The SASO Out of Court & Into the Campaign

It is truer today than when expressed by Sun Tzu almost 3000 years ago, “Wheels of justice grind slow but grind fine.”

There have been some new developments in the court case in Columbia County, which will further our objective of turning every Oregon County into a Second Amendment sanctuary for all law-abiding citizens.  

“One county at a time.” 

On January 07, 2019, Chris Brumbles, an average American citizen who was tired of government infringing on his Right to keep and bear arms, decided to file the Second Amendment Sanctuary Ordinance as an initiative where he lived in Columbia County.

A week later on January 14, 2019, The Clerk of Columbia County found that the SASO did not meet the conditions defined in the OR Constitution and decided that the CP could not file it as an initiative and rejected his submission. The clerk claimed that the measure did not have the full-text of the new law, it dealt with more than a single-subject, and it was administrative instead of legislative in its action.   

The clerk’s decision would not deter this determined Chief Petitioner, so with the help of the Committee to Preserve the Second Amendment and the support of Oregon Firearms Federation, Mr. Brumbles hired a very skilled attorney, Tyler Smith, who filed an appeal on the county clerk’s denial of the initiative.  

Unfortunately, on April 12, 2019, the courts were a little coarse in their judicial grinding of the SASO.  The judge presiding over the trail, Judge Grove, decided to deny the measure in Columbia County on the grounds it did not meet the “full-text” criteria for the filing of an initiative.  

Fortunately, the judge did not address the county’s claims that the SASO violated the single-subject rule and that the measure was administrative instead of legislative.  The county claimed it had a right to deny the initiative because the SASO violated conditions outlined in the OR Constitution for the initiative process and therefore it did not meet the standard. The county did not prove these two facts for this case at trial.   

The reason the judge found that the SASO did not have the “full-text” was due to the ambiguity of its wording, which was an easy fix for our attorney.  The word change was more about legal semantics than content, so it did nothing to change the intent of the law, and it keeps the primary directive with punishment in place.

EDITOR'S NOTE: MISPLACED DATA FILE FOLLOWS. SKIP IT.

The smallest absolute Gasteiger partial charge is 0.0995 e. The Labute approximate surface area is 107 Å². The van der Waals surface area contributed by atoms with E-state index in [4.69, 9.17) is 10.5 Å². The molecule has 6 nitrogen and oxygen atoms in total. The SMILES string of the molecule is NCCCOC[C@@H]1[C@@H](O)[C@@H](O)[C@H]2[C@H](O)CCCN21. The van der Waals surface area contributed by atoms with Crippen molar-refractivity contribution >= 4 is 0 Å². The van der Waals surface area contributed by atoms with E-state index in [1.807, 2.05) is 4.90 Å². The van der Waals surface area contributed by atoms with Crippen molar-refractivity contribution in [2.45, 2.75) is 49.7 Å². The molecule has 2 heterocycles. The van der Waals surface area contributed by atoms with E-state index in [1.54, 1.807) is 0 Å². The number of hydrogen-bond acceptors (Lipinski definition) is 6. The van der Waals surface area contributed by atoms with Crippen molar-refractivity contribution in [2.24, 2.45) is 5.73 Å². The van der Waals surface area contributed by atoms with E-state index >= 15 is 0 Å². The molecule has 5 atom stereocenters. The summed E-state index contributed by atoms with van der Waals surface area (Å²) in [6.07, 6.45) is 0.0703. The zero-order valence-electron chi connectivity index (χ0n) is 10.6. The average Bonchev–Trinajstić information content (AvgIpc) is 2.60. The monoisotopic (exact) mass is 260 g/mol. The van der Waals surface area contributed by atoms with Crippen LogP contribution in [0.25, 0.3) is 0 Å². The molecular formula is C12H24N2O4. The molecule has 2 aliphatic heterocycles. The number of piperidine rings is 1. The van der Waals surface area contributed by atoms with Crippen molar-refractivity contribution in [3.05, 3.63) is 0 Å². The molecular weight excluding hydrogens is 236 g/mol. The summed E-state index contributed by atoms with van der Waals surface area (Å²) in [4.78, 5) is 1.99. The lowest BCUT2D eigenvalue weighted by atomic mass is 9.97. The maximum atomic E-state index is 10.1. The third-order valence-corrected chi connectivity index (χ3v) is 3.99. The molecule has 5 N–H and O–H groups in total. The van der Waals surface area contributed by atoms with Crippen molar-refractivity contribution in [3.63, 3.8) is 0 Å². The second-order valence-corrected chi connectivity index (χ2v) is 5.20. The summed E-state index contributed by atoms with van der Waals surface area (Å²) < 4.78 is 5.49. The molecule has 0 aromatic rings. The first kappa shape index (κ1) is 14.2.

After the ruling, some of the commissioners in other parts of Oregon were using the outcome of this trial in Columbia County as an excuse why their board was not acting on the SASO in their county.  Even a few newspapers have published articles making incorrect assumptions on this decision.  The case was about whether the measure met the criteria for an initiative, not on the constitutionality of its content. 

The inaccuracies of the “fake-news” were so blatant our attorney for the Chief Petitioner had to write a letter correcting the story explaining that Judge Grove’s decision only covered the measure’s eligibility for filing by the CP as an initiative petition and had nothing to do with the constitutionality of the ordinance.  The courts cannot determine a measure’s constitutionality until it has become law.  

Once our attorney made the corrections to the wording, the CP in Columbia County filed the new version of the SASO on April 29, 2019.  Then on May 06, 2019, the clerk accepted this version of the SASO for circulation as an initiative petition, which was five months after rejecting the first filing of the original text.  

Unless there is an outside legal challenge, the citizens of Columbia County should celebrate and start preparing to gather the required signatures from all registered voters.  

Twenty in 2020

Columbia County joins Coos County as the first two counties in the campaign to put a SASO on the ballot in the general election of November 2020.  The CPSA helped put ten Second Amendment Preservation Ordinance measures on the ballot in 2018, and the goal is to double that number for SASO measures in 2020.  It would be quite an achievement for the citizens of twenty counties to put the SASO on the ballot in 2020 and the more, the merrier.   

The Board of Commissioners in Josephine County, under the instructions of their elected county attorney, Wally Hicks, voted for a Sanctuary County Designation ordinance back in April of 2018.  Harney County enacted a SASO last month, but both of these county laws have no penalties for government officials and law enforcement officers who violate the ordinance.  

The measures that counties have enacted in other states have been mere proclamations and symbolic resolutions, which do not have the same legal authority as an ordinance and it is meaningless without some form of punishment.  A Second Amendment Sanctuary Ordinance carries a sentence for the violation of a citizen’s Second Amendment Rights because we believe in the tenet of “shall not be infringed.”  

Please send an email to [email protected]if you would like to get involved in the SASO Campaign or if you have any questions or concerns.

Please LIKE & SHARE our Facebook page:

Rob Taylor is the Chair of the Committee to Preserve the Second Amendment and the Chief Petition for the SASO in Coos County